Choosing To Be Seen

It’s tempting to hide.

All I have to do is stay home or plaster on the “I’m fine” mask before I leave my driveway and venture out into the world.

Because, frankly, sometimes I just don’t want to explain why I’m crying again, struggling still, walking wounded and not “healed”.

But it’s not healthy.

I cannot selectively numb my emotions.  When I push down the painful, I slam the lid on all of it-joy and love included.

cannot selectively numb emotion brene brown

It takes courage to choose to be seen.

It’s hard to choose to walk honestly and openly in the world.

It’s risky to offer my authentic self up to an often inattentive, insensitive and critical audience.  
vulnerability brene brown

But if I am to be truly known then I must choose to let others see my struggle and allow them to witness my failures and heartache.  

courage starts with showing up and letting ourselves be seen brene brown

Truth is, when I hide I forfeit real connection. 

There’s no authentic relationship without vulnerability.  

connection brene brown

I want deep and authentic bonds with family and friends.  

I don’t want to hide.  

I want to be seen.

 

The Greatest Showman: The Power and Peril of Story

I went to see The Greatest Showman the other day with my daughter.  It was an amazing film-I was drawn into the story and my heart longed to see where it was going and how it would end.

greatest showman movie wide

I highly recommend it for two hours of uplifting entertainment.

But I’ve been thinking about it since.

So I did a little digging into P.T. Barnum’s REAL life story.

As you might imagine, several liberties were taken with actual history in order to create what I saw on the screen.  That’s really just fine.  I knew what I was getting into when I plunked my money down for the ticket.  I had no illusion that I was walking into a history lecture- I understood I was there to be entertained.

When I compared the actual Barnum life story to the tidy, beautiful, uplifting and wonderfully scored musical I had seen in the theater, I found gaping holes.

And most of the holes involved the hard and ugly parts of his story-the parts people don’t like to talk about, much less live through.

While leaving them out or glossing them over with a moment or two of wistful glances for the movie is exactly what I expect from Hollywood, it can condition hearts to expect the same kind of thing in real life.

But real life stories don’t skip over the hard parts.

Real people have to live through the ugly and the painful and the devastating and the doubt and the sorrow.  We don’t get to hop right to the happy ending (if there even IS a happy ending) nor do we get to whitewash the dark truths that inform our experience.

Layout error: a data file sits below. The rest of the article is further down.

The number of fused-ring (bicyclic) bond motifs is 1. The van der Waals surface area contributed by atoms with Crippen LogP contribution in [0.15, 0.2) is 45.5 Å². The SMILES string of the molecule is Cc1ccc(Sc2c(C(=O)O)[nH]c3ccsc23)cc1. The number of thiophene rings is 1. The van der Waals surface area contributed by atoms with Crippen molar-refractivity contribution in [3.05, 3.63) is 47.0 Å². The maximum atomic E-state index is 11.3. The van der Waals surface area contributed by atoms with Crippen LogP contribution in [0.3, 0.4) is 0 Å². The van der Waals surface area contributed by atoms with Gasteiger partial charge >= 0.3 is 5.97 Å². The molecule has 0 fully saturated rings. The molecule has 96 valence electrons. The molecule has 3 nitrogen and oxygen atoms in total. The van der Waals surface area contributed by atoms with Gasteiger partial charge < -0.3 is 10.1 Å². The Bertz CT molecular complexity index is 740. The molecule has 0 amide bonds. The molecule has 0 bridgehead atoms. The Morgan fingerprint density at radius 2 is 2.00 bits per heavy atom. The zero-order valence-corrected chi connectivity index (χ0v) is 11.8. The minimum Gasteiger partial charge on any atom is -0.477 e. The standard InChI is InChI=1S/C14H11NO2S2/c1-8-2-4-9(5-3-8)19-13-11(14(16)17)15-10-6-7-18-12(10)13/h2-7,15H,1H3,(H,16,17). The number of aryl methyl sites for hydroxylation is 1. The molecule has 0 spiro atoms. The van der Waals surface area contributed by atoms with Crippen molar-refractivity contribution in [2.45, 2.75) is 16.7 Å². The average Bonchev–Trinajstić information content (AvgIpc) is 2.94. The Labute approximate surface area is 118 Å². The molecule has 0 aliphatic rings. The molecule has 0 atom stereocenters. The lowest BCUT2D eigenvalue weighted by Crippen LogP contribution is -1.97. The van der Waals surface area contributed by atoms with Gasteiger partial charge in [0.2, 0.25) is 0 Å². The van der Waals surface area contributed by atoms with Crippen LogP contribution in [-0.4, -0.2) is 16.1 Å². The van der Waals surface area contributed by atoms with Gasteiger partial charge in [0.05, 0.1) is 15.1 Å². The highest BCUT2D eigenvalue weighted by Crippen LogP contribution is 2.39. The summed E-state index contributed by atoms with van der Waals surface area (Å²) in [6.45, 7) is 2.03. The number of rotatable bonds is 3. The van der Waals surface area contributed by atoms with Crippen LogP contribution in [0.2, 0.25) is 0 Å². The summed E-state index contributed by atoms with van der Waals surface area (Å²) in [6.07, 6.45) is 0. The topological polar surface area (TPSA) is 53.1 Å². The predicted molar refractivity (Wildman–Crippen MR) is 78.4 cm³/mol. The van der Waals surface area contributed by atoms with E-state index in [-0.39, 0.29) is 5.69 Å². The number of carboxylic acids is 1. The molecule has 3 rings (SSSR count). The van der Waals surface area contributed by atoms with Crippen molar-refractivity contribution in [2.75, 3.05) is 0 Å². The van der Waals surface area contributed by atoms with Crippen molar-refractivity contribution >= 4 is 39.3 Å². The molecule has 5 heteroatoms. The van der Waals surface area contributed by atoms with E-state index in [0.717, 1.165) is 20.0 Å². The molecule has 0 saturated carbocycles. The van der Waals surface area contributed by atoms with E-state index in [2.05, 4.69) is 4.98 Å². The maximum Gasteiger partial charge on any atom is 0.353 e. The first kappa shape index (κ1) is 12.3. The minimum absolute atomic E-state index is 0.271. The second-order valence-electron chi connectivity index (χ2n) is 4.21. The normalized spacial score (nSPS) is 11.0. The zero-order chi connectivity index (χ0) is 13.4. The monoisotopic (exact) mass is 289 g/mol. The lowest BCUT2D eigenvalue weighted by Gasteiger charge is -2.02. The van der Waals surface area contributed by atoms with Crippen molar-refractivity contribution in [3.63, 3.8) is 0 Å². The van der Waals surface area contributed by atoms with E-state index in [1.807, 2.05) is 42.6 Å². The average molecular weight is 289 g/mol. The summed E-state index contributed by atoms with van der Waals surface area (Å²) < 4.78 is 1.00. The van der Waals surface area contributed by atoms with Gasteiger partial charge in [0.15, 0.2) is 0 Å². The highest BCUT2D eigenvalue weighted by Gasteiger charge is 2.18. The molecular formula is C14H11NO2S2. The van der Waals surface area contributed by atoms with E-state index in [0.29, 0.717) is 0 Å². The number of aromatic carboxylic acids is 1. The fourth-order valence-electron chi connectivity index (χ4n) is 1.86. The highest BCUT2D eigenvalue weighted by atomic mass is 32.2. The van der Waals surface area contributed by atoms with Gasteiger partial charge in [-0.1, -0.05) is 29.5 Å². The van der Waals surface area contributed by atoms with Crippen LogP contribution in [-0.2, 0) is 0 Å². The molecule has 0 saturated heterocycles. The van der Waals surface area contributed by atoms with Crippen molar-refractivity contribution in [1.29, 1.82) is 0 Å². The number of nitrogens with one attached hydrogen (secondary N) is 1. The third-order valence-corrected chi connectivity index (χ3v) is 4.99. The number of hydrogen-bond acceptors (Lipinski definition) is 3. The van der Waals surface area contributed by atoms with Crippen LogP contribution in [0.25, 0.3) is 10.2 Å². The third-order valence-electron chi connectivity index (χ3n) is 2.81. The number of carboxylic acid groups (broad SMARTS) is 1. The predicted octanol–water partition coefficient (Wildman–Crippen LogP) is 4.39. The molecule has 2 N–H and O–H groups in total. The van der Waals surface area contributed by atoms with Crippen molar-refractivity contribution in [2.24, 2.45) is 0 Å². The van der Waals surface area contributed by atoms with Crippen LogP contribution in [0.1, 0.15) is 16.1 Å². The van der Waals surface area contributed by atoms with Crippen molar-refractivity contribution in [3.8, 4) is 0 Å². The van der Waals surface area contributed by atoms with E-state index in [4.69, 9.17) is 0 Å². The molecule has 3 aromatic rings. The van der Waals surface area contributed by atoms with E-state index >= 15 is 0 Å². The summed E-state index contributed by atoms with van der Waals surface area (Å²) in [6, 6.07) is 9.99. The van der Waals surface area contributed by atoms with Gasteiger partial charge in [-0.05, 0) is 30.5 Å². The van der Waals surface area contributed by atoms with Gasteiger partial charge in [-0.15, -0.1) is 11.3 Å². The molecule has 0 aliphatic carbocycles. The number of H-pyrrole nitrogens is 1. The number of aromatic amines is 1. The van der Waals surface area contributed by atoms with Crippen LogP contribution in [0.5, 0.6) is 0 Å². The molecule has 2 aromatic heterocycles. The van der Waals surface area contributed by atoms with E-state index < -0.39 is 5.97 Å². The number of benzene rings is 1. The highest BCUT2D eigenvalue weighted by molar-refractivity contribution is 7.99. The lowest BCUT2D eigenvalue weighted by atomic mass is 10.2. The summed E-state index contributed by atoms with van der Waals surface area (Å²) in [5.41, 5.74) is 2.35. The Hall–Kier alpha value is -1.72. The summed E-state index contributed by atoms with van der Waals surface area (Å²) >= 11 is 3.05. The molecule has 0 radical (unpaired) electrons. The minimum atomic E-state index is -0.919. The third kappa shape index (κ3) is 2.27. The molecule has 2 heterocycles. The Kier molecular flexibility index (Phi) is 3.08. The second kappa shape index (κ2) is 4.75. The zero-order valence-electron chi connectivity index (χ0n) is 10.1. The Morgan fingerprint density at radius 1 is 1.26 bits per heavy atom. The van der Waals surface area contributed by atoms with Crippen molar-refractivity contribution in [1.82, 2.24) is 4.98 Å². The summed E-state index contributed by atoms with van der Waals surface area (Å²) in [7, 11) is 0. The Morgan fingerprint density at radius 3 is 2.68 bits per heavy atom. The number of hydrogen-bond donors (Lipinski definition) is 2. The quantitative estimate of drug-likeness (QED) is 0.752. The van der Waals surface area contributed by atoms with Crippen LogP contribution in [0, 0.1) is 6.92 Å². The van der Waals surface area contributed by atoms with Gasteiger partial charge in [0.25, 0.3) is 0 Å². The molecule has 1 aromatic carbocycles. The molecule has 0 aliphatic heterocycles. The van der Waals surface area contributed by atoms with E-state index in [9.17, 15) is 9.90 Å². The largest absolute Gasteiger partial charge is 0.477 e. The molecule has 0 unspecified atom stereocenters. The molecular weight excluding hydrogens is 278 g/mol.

And because we prefer tidy (and happy) endings, bright and sunny days, encouraging and uplifting stories, when we are face to face with a challenging and difficult reality, we often turn away.

If we don’t hear it, it doesn’t matter. 

If we don’t look, it didn’t happen. 

If we wait long enough in our safe cocoon, someone else will deal with it.

Sometimes those of us in the middle of hard stories try to ignore it.  But busyness and distraction do not make bad times better.  Maybe for a moment, but not in the long run.

We’ve got to learn to experience it all, tell it all, be honest about how dark the path, how difficult the journey.

And those who are on the sunny side of the street need to learn to lean into friendship, cross over and offer compassionate companionship to those who are struggling.

Because sooner or later, it will be all of us.

we will all struggle and fall brene brown

How Transparent Should I Be When Sharing?

I am committed to authenticity but I am also committed to my own privacy and the privacy of my family.

So while I share freely here and in other places, I don’t share everything.

Sometimes I withhold because it’s not my story to tell.  Sometimes it’s because I can’t tell it without harming or defaming others.  And sometimes I don’t bare all because I just can’t weather other people’s reactions to what I have to say.

But for the most part, I’m pretty transparent.  Because secrets don’t serve anyone well.  

If I pretend to be stronger than I really am, I hide the truth that it is Christ in me that gives me strength.

If I don’t admit that certain words or actions hurt my heart, I enable thoughtless behavior.

If I only parrot “Sunday School” answers when someone asks about my faith in relation to my loss, then I silence other hearts wrestling with questions and pain in light of God’s sovereignty and love.

If I hide my tears, my pain, the missing then I minimize this great loss, And I will not make losing Dominic small.

business-authenticity

 

But if I am honest about my feelings,